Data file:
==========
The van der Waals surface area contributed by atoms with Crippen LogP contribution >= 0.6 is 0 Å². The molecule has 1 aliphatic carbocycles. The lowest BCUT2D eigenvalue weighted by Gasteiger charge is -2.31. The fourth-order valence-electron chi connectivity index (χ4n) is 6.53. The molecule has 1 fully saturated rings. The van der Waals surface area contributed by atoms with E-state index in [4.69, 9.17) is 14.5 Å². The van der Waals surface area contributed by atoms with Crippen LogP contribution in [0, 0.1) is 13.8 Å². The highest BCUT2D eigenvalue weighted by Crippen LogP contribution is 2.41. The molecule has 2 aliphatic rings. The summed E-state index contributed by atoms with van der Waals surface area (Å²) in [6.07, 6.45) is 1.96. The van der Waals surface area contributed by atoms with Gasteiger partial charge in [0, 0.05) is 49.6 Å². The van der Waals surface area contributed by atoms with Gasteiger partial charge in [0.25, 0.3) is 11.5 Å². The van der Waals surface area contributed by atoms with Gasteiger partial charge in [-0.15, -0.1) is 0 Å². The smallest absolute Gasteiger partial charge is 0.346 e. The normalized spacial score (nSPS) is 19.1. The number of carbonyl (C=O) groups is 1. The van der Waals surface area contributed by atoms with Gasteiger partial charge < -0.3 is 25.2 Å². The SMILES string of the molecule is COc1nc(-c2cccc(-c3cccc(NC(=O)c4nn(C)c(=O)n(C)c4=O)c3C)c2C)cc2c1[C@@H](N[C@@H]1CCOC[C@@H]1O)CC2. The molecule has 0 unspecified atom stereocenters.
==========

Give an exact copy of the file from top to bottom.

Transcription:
The van der Waals surface area contributed by atoms with Crippen LogP contribution >= 0.6 is 0 Å². The molecule has 1 aliphatic carbocycles. The lowest BCUT2D eigenvalue weighted by Gasteiger charge is -2.31. The fourth-order valence-electron chi connectivity index (χ4n) is 6.53. The molecule has 1 fully saturated rings. The van der Waals surface area contributed by atoms with E-state index in [4.69, 9.17) is 14.5 Å². The van der Waals surface area contributed by atoms with Crippen LogP contribution in [0, 0.1) is 13.8 Å². The highest BCUT2D eigenvalue weighted by Crippen LogP contribution is 2.41. The molecule has 2 aliphatic rings. The summed E-state index contributed by atoms with van der Waals surface area (Å²) in [6.07, 6.45) is 1.96. The van der Waals surface area contributed by atoms with Gasteiger partial charge in [0, 0.05) is 49.6 Å². The van der Waals surface area contributed by atoms with Gasteiger partial charge in [0.25, 0.3) is 11.5 Å². The van der Waals surface area contributed by atoms with Gasteiger partial charge in [-0.15, -0.1) is 0 Å². The smallest absolute Gasteiger partial charge is 0.346 e. The normalized spacial score (nSPS) is 19.1. The number of carbonyl (C=O) groups is 1. The van der Waals surface area contributed by atoms with Gasteiger partial charge < -0.3 is 25.2 Å². The SMILES string of the molecule is COc1nc(-c2cccc(-c3cccc(NC(=O)c4nn(C)c(=O)n(C)c4=O)c3C)c2C)cc2c1[C@@H](N[C@@H]1CCOC[C@@H]1O)CC2. The molecule has 0 unspecified atom stereocenters.